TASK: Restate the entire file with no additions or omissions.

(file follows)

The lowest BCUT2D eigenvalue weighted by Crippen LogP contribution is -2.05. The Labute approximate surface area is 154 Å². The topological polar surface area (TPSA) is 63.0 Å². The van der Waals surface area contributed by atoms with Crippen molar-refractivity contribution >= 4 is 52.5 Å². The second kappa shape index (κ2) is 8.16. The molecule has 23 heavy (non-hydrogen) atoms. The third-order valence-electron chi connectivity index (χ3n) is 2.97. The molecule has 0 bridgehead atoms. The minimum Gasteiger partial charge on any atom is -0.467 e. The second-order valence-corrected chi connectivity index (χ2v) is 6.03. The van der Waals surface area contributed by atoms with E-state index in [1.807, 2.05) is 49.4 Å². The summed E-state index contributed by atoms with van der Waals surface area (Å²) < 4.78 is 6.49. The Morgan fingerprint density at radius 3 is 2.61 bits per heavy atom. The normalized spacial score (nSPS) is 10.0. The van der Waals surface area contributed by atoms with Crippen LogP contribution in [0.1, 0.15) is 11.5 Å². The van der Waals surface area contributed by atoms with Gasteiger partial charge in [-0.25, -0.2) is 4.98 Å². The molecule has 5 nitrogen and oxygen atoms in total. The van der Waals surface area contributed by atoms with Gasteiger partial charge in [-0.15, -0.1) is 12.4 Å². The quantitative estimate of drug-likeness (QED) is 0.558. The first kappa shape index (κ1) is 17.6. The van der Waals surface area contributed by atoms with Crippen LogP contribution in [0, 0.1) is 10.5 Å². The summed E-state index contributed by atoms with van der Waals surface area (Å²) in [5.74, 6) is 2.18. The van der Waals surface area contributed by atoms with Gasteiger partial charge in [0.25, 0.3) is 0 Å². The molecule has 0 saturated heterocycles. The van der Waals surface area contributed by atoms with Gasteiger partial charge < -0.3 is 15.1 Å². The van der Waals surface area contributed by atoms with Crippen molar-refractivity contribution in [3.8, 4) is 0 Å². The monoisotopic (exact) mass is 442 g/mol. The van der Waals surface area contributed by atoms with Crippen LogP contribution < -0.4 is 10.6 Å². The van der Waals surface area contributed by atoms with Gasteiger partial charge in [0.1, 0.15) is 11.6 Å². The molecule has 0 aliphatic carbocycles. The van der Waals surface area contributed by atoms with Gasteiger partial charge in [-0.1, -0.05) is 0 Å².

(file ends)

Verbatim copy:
The lowest BCUT2D eigenvalue weighted by Crippen LogP contribution is -2.05. The Labute approximate surface area is 154 Å². The topological polar surface area (TPSA) is 63.0 Å². The van der Waals surface area contributed by atoms with Crippen molar-refractivity contribution >= 4 is 52.5 Å². The second kappa shape index (κ2) is 8.16. The molecule has 23 heavy (non-hydrogen) atoms. The third-order valence-electron chi connectivity index (χ3n) is 2.97. The molecule has 0 bridgehead atoms. The minimum Gasteiger partial charge on any atom is -0.467 e. The second-order valence-corrected chi connectivity index (χ2v) is 6.03. The van der Waals surface area contributed by atoms with E-state index in [1.807, 2.05) is 49.4 Å². The summed E-state index contributed by atoms with van der Waals surface area (Å²) < 4.78 is 6.49. The Morgan fingerprint density at radius 3 is 2.61 bits per heavy atom. The normalized spacial score (nSPS) is 10.0. The van der Waals surface area contributed by atoms with Crippen LogP contribution in [0.1, 0.15) is 11.5 Å². The van der Waals surface area contributed by atoms with Gasteiger partial charge in [-0.25, -0.2) is 4.98 Å². The molecule has 5 nitrogen and oxygen atoms in total. The van der Waals surface area contributed by atoms with Gasteiger partial charge in [-0.15, -0.1) is 12.4 Å². The quantitative estimate of drug-likeness (QED) is 0.558. The first kappa shape index (κ1) is 17.6. The van der Waals surface area contributed by atoms with Crippen LogP contribution in [0, 0.1) is 10.5 Å². The summed E-state index contributed by atoms with van der Waals surface area (Å²) in [5.74, 6) is 2.18. The van der Waals surface area contributed by atoms with Gasteiger partial charge in [0.25, 0.3) is 0 Å². The molecule has 0 saturated heterocycles. The van der Waals surface area contributed by atoms with Gasteiger partial charge < -0.3 is 15.1 Å². The van der Waals surface area contributed by atoms with Crippen molar-refractivity contribution in [3.8, 4) is 0 Å². The monoisotopic (exact) mass is 442 g/mol. The van der Waals surface area contributed by atoms with Crippen LogP contribution < -0.4 is 10.6 Å². The van der Waals surface area contributed by atoms with Gasteiger partial charge in [0.1, 0.15) is 11.6 Å². The molecule has 0 aliphatic carbocycles. The van der Waals surface area contributed by atoms with Gasteiger partial charge in [-0.1, -0.05) is 0 Å².